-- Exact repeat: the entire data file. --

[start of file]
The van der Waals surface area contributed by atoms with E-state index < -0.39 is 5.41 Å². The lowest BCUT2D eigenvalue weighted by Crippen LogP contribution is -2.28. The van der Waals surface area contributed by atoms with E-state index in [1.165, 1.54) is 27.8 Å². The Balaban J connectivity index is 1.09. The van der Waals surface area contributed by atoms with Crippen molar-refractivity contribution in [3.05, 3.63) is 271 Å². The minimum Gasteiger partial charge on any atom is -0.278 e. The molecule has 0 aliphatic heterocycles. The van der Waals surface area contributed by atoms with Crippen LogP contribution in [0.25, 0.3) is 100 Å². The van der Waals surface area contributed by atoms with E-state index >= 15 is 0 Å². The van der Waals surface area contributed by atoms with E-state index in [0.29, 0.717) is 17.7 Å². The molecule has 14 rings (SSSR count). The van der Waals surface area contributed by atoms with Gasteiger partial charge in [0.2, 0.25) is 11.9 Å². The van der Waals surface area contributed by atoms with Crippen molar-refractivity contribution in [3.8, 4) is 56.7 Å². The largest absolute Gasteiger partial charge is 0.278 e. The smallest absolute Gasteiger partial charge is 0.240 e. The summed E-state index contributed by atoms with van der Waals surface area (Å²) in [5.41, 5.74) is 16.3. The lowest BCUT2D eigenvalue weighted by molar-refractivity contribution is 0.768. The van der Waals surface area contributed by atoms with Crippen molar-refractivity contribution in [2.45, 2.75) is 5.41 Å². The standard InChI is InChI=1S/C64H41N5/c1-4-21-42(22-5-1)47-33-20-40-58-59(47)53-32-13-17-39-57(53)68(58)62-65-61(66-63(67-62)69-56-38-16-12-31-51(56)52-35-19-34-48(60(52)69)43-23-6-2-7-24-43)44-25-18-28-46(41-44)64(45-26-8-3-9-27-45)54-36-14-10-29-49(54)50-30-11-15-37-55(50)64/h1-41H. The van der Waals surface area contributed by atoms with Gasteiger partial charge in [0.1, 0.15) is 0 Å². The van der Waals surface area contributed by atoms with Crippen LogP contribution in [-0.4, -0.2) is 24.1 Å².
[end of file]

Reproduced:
The van der Waals surface area contributed by atoms with E-state index < -0.39 is 5.41 Å². The lowest BCUT2D eigenvalue weighted by Crippen LogP contribution is -2.28. The van der Waals surface area contributed by atoms with E-state index in [1.165, 1.54) is 27.8 Å². The Balaban J connectivity index is 1.09. The van der Waals surface area contributed by atoms with Crippen molar-refractivity contribution in [3.05, 3.63) is 271 Å². The minimum Gasteiger partial charge on any atom is -0.278 e. The molecule has 0 aliphatic heterocycles. The van der Waals surface area contributed by atoms with Crippen LogP contribution in [0.25, 0.3) is 100 Å². The van der Waals surface area contributed by atoms with E-state index >= 15 is 0 Å². The van der Waals surface area contributed by atoms with E-state index in [0.29, 0.717) is 17.7 Å². The molecule has 14 rings (SSSR count). The van der Waals surface area contributed by atoms with Gasteiger partial charge in [0.2, 0.25) is 11.9 Å². The van der Waals surface area contributed by atoms with Crippen molar-refractivity contribution in [3.8, 4) is 56.7 Å². The largest absolute Gasteiger partial charge is 0.278 e. The smallest absolute Gasteiger partial charge is 0.240 e. The summed E-state index contributed by atoms with van der Waals surface area (Å²) in [5.41, 5.74) is 16.3. The lowest BCUT2D eigenvalue weighted by molar-refractivity contribution is 0.768. The van der Waals surface area contributed by atoms with Crippen molar-refractivity contribution in [2.45, 2.75) is 5.41 Å². The standard InChI is InChI=1S/C64H41N5/c1-4-21-42(22-5-1)47-33-20-40-58-59(47)53-32-13-17-39-57(53)68(58)62-65-61(66-63(67-62)69-56-38-16-12-31-51(56)52-35-19-34-48(60(52)69)43-23-6-2-7-24-43)44-25-18-28-46(41-44)64(45-26-8-3-9-27-45)54-36-14-10-29-49(54)50-30-11-15-37-55(50)64/h1-41H. The van der Waals surface area contributed by atoms with Gasteiger partial charge in [0.1, 0.15) is 0 Å². The van der Waals surface area contributed by atoms with Crippen LogP contribution in [-0.4, -0.2) is 24.1 Å².